Why you should take book cover design seriously

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1106 Design

June 24, 2013

[fusion_builder_container hundred_percent=”yes” overflow=”visible”][fusion_builder_row][fusion_builder_column type=”1_1″ background_position=”left top” background_color=”” border_size=”” border_color=”” border_style=”solid” spacing=”yes” background_image=”” background_repeat=”no-repeat” padding=”” margin_top=”0px” margin_bottom=”0px” class=”” id=”” animation_type=”” animation_speed=”0.3″ animation_direction=”left” hide_on_mobile=”no” center_content=”no” min_height=”none”][fusion_dropcap]W[/fusion_dropcap]hat is a book cover? Sounds like a silly question, doesn’t it? A book cover is the packaging for the book. Much like a chocolate bar, a bottle of shampoo or an expensive TV, books need packaging. The purpose of packaging—besides containment—is to identify the contents, differentiate the product from the competition, and persuade the buyer to choose that product. Because packaging is important, companies invest a huge amount of time and money in creating the perfect package.

So too do publishing companies invest heavily in book covers. They want each and every one of their books to have the best chance possible of standing out from all of the other books published every year. They have a vested interest in a book’s success; it’s only smart business to go the extra mile and package a book properly with an outstanding cover.

And it’s smart business for you too. Your book cover is the package you show the world, and as an author taking the leap into self-publishing, you need to go that extra mile to package your book properly.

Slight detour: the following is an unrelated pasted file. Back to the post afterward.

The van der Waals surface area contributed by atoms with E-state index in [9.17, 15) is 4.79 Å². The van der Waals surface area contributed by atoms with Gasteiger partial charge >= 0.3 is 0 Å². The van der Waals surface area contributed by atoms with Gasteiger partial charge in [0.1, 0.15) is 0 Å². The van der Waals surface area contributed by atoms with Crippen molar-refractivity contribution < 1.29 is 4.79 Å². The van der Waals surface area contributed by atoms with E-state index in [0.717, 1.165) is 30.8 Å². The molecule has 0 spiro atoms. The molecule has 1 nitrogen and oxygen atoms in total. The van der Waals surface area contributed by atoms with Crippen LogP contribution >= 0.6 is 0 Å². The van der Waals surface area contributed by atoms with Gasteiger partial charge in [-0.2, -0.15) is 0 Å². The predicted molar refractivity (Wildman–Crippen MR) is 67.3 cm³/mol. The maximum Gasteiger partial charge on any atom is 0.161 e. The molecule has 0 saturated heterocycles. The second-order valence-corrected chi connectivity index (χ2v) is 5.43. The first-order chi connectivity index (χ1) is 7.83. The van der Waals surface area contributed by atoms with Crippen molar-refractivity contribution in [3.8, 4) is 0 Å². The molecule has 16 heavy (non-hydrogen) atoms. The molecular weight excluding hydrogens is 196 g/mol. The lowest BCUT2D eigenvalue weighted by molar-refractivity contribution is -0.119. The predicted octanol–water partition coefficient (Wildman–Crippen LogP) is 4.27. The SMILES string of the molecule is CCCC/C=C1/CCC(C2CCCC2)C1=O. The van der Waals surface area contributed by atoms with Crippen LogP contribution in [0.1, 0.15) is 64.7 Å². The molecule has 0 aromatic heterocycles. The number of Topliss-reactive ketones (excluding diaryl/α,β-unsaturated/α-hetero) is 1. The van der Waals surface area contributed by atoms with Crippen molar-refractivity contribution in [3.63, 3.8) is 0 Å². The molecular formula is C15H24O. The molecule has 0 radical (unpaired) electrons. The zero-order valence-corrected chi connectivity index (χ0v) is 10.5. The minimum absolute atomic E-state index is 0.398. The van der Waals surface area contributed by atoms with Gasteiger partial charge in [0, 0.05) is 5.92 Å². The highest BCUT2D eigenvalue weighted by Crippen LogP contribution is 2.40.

One thing that publishing companies realize is that few products face as much competition as books. Think about it. When you go to the grocery store to buy orange juice, for example, you have perhaps five, ten or fifteen different brands from which to choose. When you go into a bookstore, you are faced with hundreds, if not thousands of choices, even if you know that you want a work of fiction, or a cookbook, or a book about pets. Even at Costco, the book aisle provides many more choices than, say, the cereal aisle. Online, you have tens of thousands of choices. Faced with this vast selection, book buyers base their decision on which book looks more credible and is worth the money, and they will make this decision in less than seven seconds. Seven seconds! And they do this without even getting past the cover, meaning that yours had better stand out!

So where to begin this process of creating a stand-out book cover?

Successful book cover design is part art, part science and mostly business. When you self-publish a book, you are not just the author; you are also the publisher, and when it comes to designing your book cover, it’s time to put on your publisher hat and think “business.”

The best place to start is where book publishers start, by doing some research into what the buyer wants. You need to do the same—the text inside of the book is about you, the author, but the cover must be all about the buyer. You need to figure out what your buyers want. To do that, some investigation is required. Go into your local bookstore and look at the covers of bestselling books. Look at the book displays; which books stand out and which disappear into the background? Talk to the store’s book buyers. What do they look for when buying books? Go to the Books page on Amazon and browse through the “best seller” and “featured” pages. Which books jump off the page? What do the covers of the bestselling books have in common? Never begin the cover design process without undertaking this important research.

In two weeks, I’ll tell you how to avoid the trap of an amateurish-looking book cover, and give you some real-life examples of book cover makeovers.[/fusion_builder_column][/fusion_builder_row][/fusion_builder_container]

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